1. Look into the SGPC K55 case. It’s a 6.5L Mini-ITX case that supports a 300mm GPU, and it sells for $50-75.

    You could build an i7-11700K system in that case with the same 8gb RAM, 256gb NVMe, and 650w PSU for under $700. Less than half of the $1400 that SimplyNUC wants for their i7 model.

    NUCs have always been incredibly overpriced, but they always got away with it because ultimately you can’t compare a Mini ITX build to the size benefits of a NUC.

    It’s somewhat amusing that this product is now a perfect comparison to a Mini ITX build, but it loses the price/value comparison harder than any other NUC product before it.

  2. It’s extremely difficult to get even the standard 11th gen NUCs in the states – especially if you want an i7. SimplyNUC has about a 45 day lead time because they’re so backordered. i5, and especially i3 NUCs are easier to find. You have to pay up front (or at least work out a deposit with them) to get in their queue. Otherwise, good luck getting one.

    Also, they won’t sell one without putting at least some RAM and an SSD in them, further driving to their higher prices.

    Problem is, NO ONE has them. Everyone in the US is backordered and I’ve been shipping for these for the last 4 months. Intel can’t even supply those (launched in January) and yet they’re saying they’re going to be able to supply Beast Canyon in any meaningful quantity? Yeah, I’m not buying it.

    If you’re in Europe or Australia, these things are easier to find. I’m building a lab and ended up preferring 2 Gigabyte Brix 1165G7 NUCs from the UK because hardly anyone in the US has these newer gen systems. Those that do charge way over MSRP in the US.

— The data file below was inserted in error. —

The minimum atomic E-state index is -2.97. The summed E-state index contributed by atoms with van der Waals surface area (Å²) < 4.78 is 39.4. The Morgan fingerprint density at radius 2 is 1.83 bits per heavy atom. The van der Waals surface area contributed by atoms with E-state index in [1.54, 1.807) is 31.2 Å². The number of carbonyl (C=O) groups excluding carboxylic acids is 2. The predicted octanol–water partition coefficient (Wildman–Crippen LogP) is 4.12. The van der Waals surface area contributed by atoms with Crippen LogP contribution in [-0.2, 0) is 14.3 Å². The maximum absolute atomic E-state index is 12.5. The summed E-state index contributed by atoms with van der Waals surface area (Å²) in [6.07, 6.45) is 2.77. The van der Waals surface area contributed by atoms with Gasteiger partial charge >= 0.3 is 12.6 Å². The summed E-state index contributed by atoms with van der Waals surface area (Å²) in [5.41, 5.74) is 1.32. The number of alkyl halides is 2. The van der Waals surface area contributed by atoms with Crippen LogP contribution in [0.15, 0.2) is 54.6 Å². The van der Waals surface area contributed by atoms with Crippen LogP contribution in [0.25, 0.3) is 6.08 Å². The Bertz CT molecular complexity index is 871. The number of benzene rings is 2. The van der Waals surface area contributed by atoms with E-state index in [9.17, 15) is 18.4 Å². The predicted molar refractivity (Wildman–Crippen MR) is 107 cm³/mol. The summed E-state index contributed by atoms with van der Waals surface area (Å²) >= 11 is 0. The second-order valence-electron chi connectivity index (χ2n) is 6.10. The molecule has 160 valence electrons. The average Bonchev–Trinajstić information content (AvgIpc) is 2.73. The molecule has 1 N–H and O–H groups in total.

I still came out ahead of what US vendors were charging even with the currency conversion and shipping. Pro tip: if using Paypal, use your credit card issuer’s rate. You’ll get a much better rate than what Paypal offers. Also PayPal will try to trick you by including any balance you have in your account, making their rate look better than what it actually is.

    You’re almost better off buying a laptop, if you can find one that meets your needs over a NUC.

    1. That’s somewhat similar to my experience back in 2016 when I ended up buying a Lenovo Tiny PC with a 6th gen i7, 24 GB of RAM and 128 SSD+750 HDD and still coming cheaper than a NUC with similar specs with the added benefit of higher reliability and power (35w vs 15w) at the cost of being almost twice as big (1L vs 0.6, I think).

      1. Yeah, you definitely pay for the small form factor. I’m doing a VMware lab at home and space is at a premium. VMware is also really fussy with hardware so laptops generally don’t work well, and it’s getting harder to find ones with Ethernet ports.

        I looked at building a mini-ITX or an mATX build, but space is at a premium and those would take up too much room. Seems like a lot of mobo makers were also putting Realtek NICs I on the motherboards and VMware doesn’t play nice with those.

        VMware on NUCs is pretty well-documented so I ended up deciding to go with that. They had the right size and right hardware so they fit the bill for this build.